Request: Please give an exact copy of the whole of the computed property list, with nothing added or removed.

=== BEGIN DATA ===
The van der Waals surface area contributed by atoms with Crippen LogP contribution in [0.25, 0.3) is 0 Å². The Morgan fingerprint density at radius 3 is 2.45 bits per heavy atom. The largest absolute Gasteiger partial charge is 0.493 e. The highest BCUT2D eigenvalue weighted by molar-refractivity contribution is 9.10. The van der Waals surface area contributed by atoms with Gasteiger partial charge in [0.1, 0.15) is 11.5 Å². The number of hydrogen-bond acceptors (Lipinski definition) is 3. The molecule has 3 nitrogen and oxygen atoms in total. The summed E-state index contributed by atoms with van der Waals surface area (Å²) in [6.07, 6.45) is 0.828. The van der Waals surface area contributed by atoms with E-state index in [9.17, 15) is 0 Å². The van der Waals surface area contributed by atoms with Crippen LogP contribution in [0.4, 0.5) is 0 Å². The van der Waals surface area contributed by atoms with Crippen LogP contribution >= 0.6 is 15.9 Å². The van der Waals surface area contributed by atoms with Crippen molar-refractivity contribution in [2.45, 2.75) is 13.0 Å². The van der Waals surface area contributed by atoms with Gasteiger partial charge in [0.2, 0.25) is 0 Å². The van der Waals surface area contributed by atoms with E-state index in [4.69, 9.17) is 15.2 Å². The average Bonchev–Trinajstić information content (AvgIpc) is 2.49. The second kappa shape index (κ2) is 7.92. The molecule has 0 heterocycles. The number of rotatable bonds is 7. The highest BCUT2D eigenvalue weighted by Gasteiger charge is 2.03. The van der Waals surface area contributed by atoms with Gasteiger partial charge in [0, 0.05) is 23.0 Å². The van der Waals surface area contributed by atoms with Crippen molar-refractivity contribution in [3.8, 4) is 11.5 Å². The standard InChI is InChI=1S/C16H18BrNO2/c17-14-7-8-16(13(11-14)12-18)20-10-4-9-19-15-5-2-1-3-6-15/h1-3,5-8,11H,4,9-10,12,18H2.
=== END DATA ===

The van der Waals surface area contributed by atoms with Crippen LogP contribution in [0.25, 0.3) is 0 Å². The Morgan fingerprint density at radius 3 is 2.45 bits per heavy atom. The largest absolute Gasteiger partial charge is 0.493 e. The highest BCUT2D eigenvalue weighted by molar-refractivity contribution is 9.10. The van der Waals surface area contributed by atoms with Gasteiger partial charge in [0.1, 0.15) is 11.5 Å². The number of hydrogen-bond acceptors (Lipinski definition) is 3. The molecule has 3 nitrogen and oxygen atoms in total. The summed E-state index contributed by atoms with van der Waals surface area (Å²) in [6.07, 6.45) is 0.828. The van der Waals surface area contributed by atoms with E-state index in [9.17, 15) is 0 Å². The van der Waals surface area contributed by atoms with Crippen LogP contribution in [0.4, 0.5) is 0 Å². The van der Waals surface area contributed by atoms with Crippen LogP contribution >= 0.6 is 15.9 Å². The van der Waals surface area contributed by atoms with Crippen molar-refractivity contribution in [2.45, 2.75) is 13.0 Å². The van der Waals surface area contributed by atoms with Gasteiger partial charge in [0.2, 0.25) is 0 Å². The van der Waals surface area contributed by atoms with E-state index in [4.69, 9.17) is 15.2 Å². The average Bonchev–Trinajstić information content (AvgIpc) is 2.49. The second kappa shape index (κ2) is 7.92. The molecule has 0 heterocycles. The number of rotatable bonds is 7. The highest BCUT2D eigenvalue weighted by Gasteiger charge is 2.03. The van der Waals surface area contributed by atoms with Gasteiger partial charge in [0, 0.05) is 23.0 Å². The van der Waals surface area contributed by atoms with Crippen molar-refractivity contribution in [3.8, 4) is 11.5 Å². The standard InChI is InChI=1S/C16H18BrNO2/c17-14-7-8-16(13(11-14)12-18)20-10-4-9-19-15-5-2-1-3-6-15/h1-3,5-8,11H,4,9-10,12,18H2.